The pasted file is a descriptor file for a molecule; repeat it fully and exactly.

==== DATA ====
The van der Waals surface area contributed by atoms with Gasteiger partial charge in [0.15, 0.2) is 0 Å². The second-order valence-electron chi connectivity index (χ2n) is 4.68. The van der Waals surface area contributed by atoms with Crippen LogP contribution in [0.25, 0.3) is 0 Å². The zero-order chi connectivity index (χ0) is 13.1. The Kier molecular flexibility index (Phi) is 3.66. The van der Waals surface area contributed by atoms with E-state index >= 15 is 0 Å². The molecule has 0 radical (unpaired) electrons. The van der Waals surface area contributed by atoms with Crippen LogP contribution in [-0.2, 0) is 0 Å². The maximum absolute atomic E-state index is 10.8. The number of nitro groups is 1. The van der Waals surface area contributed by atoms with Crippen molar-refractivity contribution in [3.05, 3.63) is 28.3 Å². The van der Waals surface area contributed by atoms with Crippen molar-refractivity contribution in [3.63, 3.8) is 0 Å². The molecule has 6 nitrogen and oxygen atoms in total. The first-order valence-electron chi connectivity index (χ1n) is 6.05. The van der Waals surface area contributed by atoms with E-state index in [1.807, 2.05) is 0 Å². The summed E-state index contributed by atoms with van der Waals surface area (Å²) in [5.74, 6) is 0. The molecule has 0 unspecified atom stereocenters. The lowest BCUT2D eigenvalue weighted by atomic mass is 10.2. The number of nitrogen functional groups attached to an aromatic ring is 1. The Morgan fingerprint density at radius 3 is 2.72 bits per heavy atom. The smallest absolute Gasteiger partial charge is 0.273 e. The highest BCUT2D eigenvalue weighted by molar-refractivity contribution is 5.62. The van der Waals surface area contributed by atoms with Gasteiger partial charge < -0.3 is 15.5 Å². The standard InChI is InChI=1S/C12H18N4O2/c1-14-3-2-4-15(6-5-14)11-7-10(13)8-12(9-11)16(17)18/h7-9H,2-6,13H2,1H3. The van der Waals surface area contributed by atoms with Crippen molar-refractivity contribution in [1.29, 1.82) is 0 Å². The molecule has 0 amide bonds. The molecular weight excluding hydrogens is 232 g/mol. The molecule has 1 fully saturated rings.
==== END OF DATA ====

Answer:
The van der Waals surface area contributed by atoms with Gasteiger partial charge in [0.15, 0.2) is 0 Å². The second-order valence-electron chi connectivity index (χ2n) is 4.68. The van der Waals surface area contributed by atoms with Crippen LogP contribution in [0.25, 0.3) is 0 Å². The zero-order chi connectivity index (χ0) is 13.1. The Kier molecular flexibility index (Phi) is 3.66. The van der Waals surface area contributed by atoms with E-state index >= 15 is 0 Å². The molecule has 0 radical (unpaired) electrons. The van der Waals surface area contributed by atoms with Crippen LogP contribution in [-0.2, 0) is 0 Å². The maximum absolute atomic E-state index is 10.8. The number of nitro groups is 1. The van der Waals surface area contributed by atoms with Crippen molar-refractivity contribution in [3.05, 3.63) is 28.3 Å². The van der Waals surface area contributed by atoms with Crippen molar-refractivity contribution in [3.63, 3.8) is 0 Å². The molecule has 6 nitrogen and oxygen atoms in total. The first-order valence-electron chi connectivity index (χ1n) is 6.05. The van der Waals surface area contributed by atoms with E-state index in [1.807, 2.05) is 0 Å². The summed E-state index contributed by atoms with van der Waals surface area (Å²) in [5.74, 6) is 0. The molecule has 0 unspecified atom stereocenters. The lowest BCUT2D eigenvalue weighted by atomic mass is 10.2. The number of nitrogen functional groups attached to an aromatic ring is 1. The Morgan fingerprint density at radius 3 is 2.72 bits per heavy atom. The smallest absolute Gasteiger partial charge is 0.273 e. The highest BCUT2D eigenvalue weighted by molar-refractivity contribution is 5.62. The van der Waals surface area contributed by atoms with Gasteiger partial charge < -0.3 is 15.5 Å². The standard InChI is InChI=1S/C12H18N4O2/c1-14-3-2-4-15(6-5-14)11-7-10(13)8-12(9-11)16(17)18/h7-9H,2-6,13H2,1H3. The van der Waals surface area contributed by atoms with Crippen molar-refractivity contribution in [1.29, 1.82) is 0 Å². The molecule has 0 amide bonds. The molecular weight excluding hydrogens is 232 g/mol. The molecule has 1 fully saturated rings.